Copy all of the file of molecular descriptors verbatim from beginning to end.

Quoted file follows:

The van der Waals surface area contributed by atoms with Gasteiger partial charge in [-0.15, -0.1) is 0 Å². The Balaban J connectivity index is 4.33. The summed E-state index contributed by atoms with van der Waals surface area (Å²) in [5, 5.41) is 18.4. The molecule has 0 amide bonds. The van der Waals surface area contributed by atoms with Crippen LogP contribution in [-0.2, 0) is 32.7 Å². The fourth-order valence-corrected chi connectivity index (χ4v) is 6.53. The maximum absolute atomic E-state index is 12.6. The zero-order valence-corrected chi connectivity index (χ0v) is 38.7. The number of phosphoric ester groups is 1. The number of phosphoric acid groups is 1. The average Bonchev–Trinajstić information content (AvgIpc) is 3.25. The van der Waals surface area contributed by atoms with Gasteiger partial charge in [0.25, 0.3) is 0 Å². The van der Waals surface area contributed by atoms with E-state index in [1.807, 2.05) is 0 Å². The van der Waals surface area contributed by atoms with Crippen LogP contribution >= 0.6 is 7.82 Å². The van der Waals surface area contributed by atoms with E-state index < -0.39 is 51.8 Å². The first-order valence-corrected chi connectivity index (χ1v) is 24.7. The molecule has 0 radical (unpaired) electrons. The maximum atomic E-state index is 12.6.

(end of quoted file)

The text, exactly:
The van der Waals surface area contributed by atoms with Gasteiger partial charge in [-0.15, -0.1) is 0 Å². The Balaban J connectivity index is 4.33. The summed E-state index contributed by atoms with van der Waals surface area (Å²) in [5, 5.41) is 18.4. The molecule has 0 amide bonds. The van der Waals surface area contributed by atoms with Crippen LogP contribution in [-0.2, 0) is 32.7 Å². The fourth-order valence-corrected chi connectivity index (χ4v) is 6.53. The maximum absolute atomic E-state index is 12.6. The zero-order valence-corrected chi connectivity index (χ0v) is 38.7. The number of phosphoric ester groups is 1. The number of phosphoric acid groups is 1. The average Bonchev–Trinajstić information content (AvgIpc) is 3.25. The van der Waals surface area contributed by atoms with Gasteiger partial charge in [0.25, 0.3) is 0 Å². The van der Waals surface area contributed by atoms with E-state index in [1.807, 2.05) is 0 Å². The van der Waals surface area contributed by atoms with Crippen LogP contribution >= 0.6 is 7.82 Å². The van der Waals surface area contributed by atoms with E-state index < -0.39 is 51.8 Å². The first-order valence-corrected chi connectivity index (χ1v) is 24.7. The molecule has 0 radical (unpaired) electrons. The maximum atomic E-state index is 12.6.